The new paradigm of managing tasks with attention

Part 2

“Most people don’t want to acknowledge the uncomfortable truth that distraction is always an unhealthy escape from reality.” - Nir Eyal

In the previous post we focused on paying attention to and prioritizing what is truly important. We also started looking at the different brain states and made a case for why it is crucial that we steer clear of the reactive and distracted state. In this post, we will look at the other brain states that help us stay away from the reactive and distracted states. Let’s start with the second state, the focused and mindful state.

When we commit ourselves to stay focused and mindful, we are in the second state. This is the state we would like to be in, in order to be productive. We are actively concentrating in this state as we are committed to the task at hand and we tend to steer clear of any distractions. When we can actively focus and not let the distractions bother us, that is when we enter the deep work mode, as Cal Newport puts it in his book "Deep Work"

The third state of mind-wandering is an in-between state where we are staying away from distractions and not being compelled to act either. We are not paying particular attention to anything per se, but we are letting the mind wander. This is where we stumble on a stroke of insight, a new idea, a new way of thinking, etc. On the flip side, it is key that we don’t end up spending a disproportionate amount of time in this state. This state serves us well as long we use it judiciously before getting back to our work and life with focus and mindfulness.

The flow state

The final state is the state of flow. Mihaly Csikszentmihalyi describes it as a state where we become one with the task at hand. This is the ultimate form of mindfulness, where there is no separation between our ego and the activity we are engaged in. This is a truly blissful state to be in. Unfortunately, we can't will ourselves to reach this state, it just happens. But all we can do is try to be in the focused and mindful state for a prolonged duration and if we are lucky we could switch into the flow state. This is also determined by how much we enjoy the activity we are involved in, and how much we are in love with the things we do.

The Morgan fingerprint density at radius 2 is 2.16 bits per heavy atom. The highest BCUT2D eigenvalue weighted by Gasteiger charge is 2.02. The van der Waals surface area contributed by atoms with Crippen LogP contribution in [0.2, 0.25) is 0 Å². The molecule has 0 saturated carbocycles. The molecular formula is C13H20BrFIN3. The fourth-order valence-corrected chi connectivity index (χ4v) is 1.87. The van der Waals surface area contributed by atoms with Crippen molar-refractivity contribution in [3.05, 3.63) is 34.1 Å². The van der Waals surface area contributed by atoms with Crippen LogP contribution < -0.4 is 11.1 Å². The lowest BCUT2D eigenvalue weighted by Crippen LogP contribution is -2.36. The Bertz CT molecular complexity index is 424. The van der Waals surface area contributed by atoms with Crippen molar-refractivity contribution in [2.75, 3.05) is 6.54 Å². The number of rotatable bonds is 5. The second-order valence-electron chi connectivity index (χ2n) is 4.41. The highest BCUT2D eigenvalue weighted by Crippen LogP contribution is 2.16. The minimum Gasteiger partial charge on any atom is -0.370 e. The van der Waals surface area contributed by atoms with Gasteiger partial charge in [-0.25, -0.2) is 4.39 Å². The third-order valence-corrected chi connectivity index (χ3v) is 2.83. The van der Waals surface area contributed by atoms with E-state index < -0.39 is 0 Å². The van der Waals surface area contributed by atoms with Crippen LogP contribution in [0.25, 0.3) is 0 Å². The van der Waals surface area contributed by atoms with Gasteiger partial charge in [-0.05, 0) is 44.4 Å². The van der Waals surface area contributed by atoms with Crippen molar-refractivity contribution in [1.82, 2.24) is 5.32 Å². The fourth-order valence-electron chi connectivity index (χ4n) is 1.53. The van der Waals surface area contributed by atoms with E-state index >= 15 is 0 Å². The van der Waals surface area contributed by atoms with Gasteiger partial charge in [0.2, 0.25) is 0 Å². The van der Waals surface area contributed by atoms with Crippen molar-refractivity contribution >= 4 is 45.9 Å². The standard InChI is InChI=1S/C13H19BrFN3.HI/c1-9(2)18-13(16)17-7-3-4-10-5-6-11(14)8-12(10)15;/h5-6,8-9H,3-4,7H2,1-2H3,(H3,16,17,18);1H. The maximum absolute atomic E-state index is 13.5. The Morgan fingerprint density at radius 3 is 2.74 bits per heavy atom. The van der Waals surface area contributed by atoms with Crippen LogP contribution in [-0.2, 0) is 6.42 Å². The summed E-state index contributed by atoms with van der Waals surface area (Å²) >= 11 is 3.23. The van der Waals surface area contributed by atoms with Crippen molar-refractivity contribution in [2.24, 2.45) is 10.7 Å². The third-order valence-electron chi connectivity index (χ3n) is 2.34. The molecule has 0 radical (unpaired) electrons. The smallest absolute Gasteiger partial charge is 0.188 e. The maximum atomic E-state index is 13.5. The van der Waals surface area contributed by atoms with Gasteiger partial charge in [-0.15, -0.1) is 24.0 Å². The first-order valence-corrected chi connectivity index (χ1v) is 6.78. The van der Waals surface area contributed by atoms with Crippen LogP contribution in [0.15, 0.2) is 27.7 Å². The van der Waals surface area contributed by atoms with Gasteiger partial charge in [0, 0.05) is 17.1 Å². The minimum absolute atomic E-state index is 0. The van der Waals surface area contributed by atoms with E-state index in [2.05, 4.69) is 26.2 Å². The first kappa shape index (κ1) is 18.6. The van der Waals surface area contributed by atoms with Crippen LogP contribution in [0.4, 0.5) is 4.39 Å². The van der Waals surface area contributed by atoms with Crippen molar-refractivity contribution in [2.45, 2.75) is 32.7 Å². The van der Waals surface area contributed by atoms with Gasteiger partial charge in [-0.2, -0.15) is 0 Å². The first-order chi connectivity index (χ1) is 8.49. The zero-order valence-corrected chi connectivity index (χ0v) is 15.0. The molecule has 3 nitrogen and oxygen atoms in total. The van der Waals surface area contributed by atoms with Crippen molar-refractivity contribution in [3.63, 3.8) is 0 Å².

How often have we been so absorbed in a movie we are watching that we become one with the scenes and get completely involved? I am sure you see how this works. 

Backed by this understanding of the brain states, we must constantly strive to be in the focused and mindful state while we are working on a task and focus on that task alone. When we are not working, it is perfectly fine to let the mind wander a bit, without having anything particular to do. With all this, we are trying to create the appropriate mind space for the flow state, which just happens when everything falls into place naturally. 

It is also key for us to catch ourselves when we are in the reactive and distracted state. To be able to do so requires a certain amount of separation between our awareness and our minds. Being objective about ourselves is a skill that can be learned. Practicing mindfulness and centering ourselves in the present moment enables us to be objective and mindful of the movements and distractions of our minds. With this ability, it becomes that much easier to snap back into a desired state of functioning.